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The research study, led by [the National Energy Technology Laboratory’s] Office of Research and Development, used natural and man-made tracers to look for evidence that fluid and gas in this area from the hydraulically fractured Marcellus Shale had migrated at least 3,800 feet upward to a gas producing zone of Upper De-vonian/Lower Mississippian age shale, midway between the Marcellus Shale and the surface.
Let me help you visualize the depths of these wells. Most water wells are 200-1,000 feet underground, while wells that undergo hydraulic fracturing can be a mile or more beneath the surface.
Researchers found that neither natural gas nor hydraulic fracturing fluid traveled upward through the rock.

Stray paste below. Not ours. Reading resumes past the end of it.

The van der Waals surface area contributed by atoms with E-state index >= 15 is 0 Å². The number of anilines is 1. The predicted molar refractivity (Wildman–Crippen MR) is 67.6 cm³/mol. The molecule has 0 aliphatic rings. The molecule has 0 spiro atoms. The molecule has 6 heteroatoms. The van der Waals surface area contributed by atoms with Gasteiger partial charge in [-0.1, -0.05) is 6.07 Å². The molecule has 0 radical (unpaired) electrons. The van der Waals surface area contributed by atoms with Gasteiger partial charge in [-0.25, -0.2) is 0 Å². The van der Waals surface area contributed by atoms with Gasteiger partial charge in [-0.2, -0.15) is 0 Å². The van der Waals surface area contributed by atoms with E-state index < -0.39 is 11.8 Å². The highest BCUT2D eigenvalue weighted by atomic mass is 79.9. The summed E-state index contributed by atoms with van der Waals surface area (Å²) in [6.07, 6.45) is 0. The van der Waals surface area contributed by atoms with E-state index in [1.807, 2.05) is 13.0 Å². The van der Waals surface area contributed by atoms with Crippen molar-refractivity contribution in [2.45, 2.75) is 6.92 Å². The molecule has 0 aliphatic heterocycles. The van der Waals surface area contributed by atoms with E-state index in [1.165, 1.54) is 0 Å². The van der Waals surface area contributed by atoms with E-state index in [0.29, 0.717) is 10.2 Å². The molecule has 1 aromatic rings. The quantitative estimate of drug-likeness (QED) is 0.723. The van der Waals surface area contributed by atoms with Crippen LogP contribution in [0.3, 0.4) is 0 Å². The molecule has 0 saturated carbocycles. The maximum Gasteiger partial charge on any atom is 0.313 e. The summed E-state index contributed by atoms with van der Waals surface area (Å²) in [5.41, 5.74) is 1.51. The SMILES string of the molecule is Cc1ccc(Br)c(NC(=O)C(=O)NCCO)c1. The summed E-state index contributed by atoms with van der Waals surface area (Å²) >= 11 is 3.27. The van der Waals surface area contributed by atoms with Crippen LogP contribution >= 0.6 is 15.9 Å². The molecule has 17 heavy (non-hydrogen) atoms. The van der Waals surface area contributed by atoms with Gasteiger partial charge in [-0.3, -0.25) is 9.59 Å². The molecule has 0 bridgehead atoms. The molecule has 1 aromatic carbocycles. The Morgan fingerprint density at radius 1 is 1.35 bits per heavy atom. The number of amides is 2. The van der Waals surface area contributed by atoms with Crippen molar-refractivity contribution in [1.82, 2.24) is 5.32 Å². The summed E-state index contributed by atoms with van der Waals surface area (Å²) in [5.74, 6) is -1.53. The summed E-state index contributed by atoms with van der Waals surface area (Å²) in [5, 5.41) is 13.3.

The same day that the DOE report was released, a study published in the Proceeding of the National Academy of Sciences found that water contamination from natural gas wells was due to faulty well construction and not by hydraulic fracturing.
These studies support what current and former Obama administration officials have said about hydraulic fracturing’s safety. Secretary of Energy Ernest Moniz has stated, “To my knowledge, I still have not seen any evidence of fracking per se contaminating groundwater,” and former cabinet members Ken Salazar and Steven Chu have acknowledged that hydraulic fracturing is safe.
Simply put, hydraulic fracturing isn’t dangerous to water supplies. Science backs this up.
If there isn't excessive regulation, we have the ability to safely develop American's oil and natural gas abundance.